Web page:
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Miami Beach Officer Dragged and Injured But No Shots Fired Because of New Policy

April 07, 2015  | 

Officer Eduard Alba of the Miami Beach Police Department was dragged and injured when he stopped an 18-year-old driver who had no license and was reportedly racing in a busy tourist area. (Photo: YouTube)
Officer Eduard Alba of the Miami Beach Police Department was dragged and injured when he stopped an 18-year-old driver who had no license and was reportedly racing in a busy tourist area. (Photo: YouTube)

Four years ago when a driver sideswiped a Miami Beach cop on a bicycle on a busy holiday weekend, the driver was shot and killed, four innocent bystanders were wounded and the city was placed under a national microscope for its heavy-handed response.

Saturday night, during another busy holiday weekend in South Beach, a man driving a Mercedes-Benz disobeyed a bicycle cop’s order and raced away, dragging him several hundred feet. This time, though, police didn’t fire their weapons, the officer was the only person injured and the suspect was quickly apprehended and charged with attempted murder.

The difference may very well have been a policy put in place last year by Miami Beach Police Chief Dan Oates, which no longer permits cops to fire at moving vehicles unless someone inside fires first or displays a weapon.

ACLU of Florida Executive Director Howard Simon, often a critic of harsh police tactics, said policy change can lead to saved lives.

"Unlike the hail of bullets that ended Urban Beach Weekend a few years ago, under the revised Miami Beach policies, a suspect was captured rather than killed, and innocent bystanders were not caught — or injured — in police gunfire," he told the Miami Herald.

According to police, bike patrol Officer Eduard Alba and his squad observed a gray Mercedes and a black BMW speeding south on Collins Avenue at Ninth Street at 10:40 Saturday night. They followed for two blocks until the cars came to a stop on Seventh Street. There, three officers fell behind the BMW, which was trailing the Mercedes, and Alba approached the Mercedes.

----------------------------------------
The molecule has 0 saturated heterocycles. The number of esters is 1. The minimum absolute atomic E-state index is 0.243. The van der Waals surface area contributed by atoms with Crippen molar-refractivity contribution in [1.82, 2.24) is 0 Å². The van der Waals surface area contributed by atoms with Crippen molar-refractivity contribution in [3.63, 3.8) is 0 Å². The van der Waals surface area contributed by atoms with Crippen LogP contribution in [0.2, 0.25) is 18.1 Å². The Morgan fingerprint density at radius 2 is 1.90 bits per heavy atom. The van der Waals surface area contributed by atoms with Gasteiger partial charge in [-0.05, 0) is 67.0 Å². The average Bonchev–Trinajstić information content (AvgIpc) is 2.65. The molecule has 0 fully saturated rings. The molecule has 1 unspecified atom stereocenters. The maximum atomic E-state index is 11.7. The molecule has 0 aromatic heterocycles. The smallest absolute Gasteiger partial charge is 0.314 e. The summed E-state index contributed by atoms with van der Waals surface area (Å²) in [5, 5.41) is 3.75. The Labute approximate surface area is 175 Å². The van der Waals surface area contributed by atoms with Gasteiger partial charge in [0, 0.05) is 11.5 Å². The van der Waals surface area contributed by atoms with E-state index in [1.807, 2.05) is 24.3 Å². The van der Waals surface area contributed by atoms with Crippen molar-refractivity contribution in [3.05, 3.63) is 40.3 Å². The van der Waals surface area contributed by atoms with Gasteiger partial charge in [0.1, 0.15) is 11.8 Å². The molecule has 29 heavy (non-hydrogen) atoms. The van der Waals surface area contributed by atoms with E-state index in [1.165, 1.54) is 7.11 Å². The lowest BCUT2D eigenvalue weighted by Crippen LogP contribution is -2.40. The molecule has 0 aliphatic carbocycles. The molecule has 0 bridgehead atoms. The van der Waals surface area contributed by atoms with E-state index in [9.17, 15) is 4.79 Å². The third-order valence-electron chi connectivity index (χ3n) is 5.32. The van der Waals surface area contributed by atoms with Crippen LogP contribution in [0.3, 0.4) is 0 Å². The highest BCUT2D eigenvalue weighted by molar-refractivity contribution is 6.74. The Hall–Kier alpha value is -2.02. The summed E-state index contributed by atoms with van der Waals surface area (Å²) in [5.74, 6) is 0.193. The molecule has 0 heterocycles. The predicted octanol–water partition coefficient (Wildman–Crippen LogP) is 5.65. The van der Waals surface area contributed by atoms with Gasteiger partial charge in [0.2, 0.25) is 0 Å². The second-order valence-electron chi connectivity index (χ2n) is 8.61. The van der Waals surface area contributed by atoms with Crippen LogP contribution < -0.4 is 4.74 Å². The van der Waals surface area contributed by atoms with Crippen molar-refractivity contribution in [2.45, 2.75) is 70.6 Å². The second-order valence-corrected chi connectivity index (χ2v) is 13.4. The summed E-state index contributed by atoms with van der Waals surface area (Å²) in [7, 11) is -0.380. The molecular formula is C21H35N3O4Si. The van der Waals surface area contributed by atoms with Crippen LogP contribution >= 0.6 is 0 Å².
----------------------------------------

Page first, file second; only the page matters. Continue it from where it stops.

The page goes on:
When Alba asked Meshach Samuels, 18, for his driver’s license, the arrest affidavit says he responded by saying, "I don’t have one."

When Alba told him to pull over, Samuels drove up on the sidewalk as the officer reached into the vehicle to grab Samuels' arm. Then, somehow as Samuels sped west on Seventh Street, Alba was dragged for about 300 feet "before being thrown to the street and rendered unconscious." Samuels then took off, according to the report. Alba was treated for road burn and a concussion and released from the hospital on Sunday.

Later on Sunday, police found Samuels in Fort Lauderdale. He was charged with attempted murder, fleeing and eluding a police officer and leaving the scene of a crash with serious bodily injury. Oates said it was likely that Alba’s bike helmet saved his life.

Comments (6)

Displaying 1 - 6 of 6

ks23 @ 4/7/2015 5:32 PM

Bad policy in my opinion...if a vehicle is used as a deadly weapon, police should be allowed to respond with the appropriate force.

HRPufnstuf @ 4/7/2015 6:10 PM

Dragged him several hundred feet? I'd say he "displayed a weapon." Shoot the S.O.B.

John Carlin @ 4/7/2015 8:00 PM


John @ 4/7/2015 9:02 PM

Thank goodness the office was the only one hurt since today officers are seen as expendable assets by the news media.

Longarm9 @ 4/7/2015 10:37 PM

This ass clown Howard Simon sounds like a real POS. Yeah, you know, it was only a police officer being seriously injured and rendered unconscious (which put him at the mercy of any lowlifes who might have been hanging around, and who would have also had access to his service pistol) but, you know, thank goodness the fleeing felon wasn't hurt!

In all seriousness, I hope the officer sues the living crap out of the department and the city over this.

Jon Retired LEO @ 4/8/2015 11:15 AM

This is so sad. This officer has suffered all because of a knee-jerk reaction policy.

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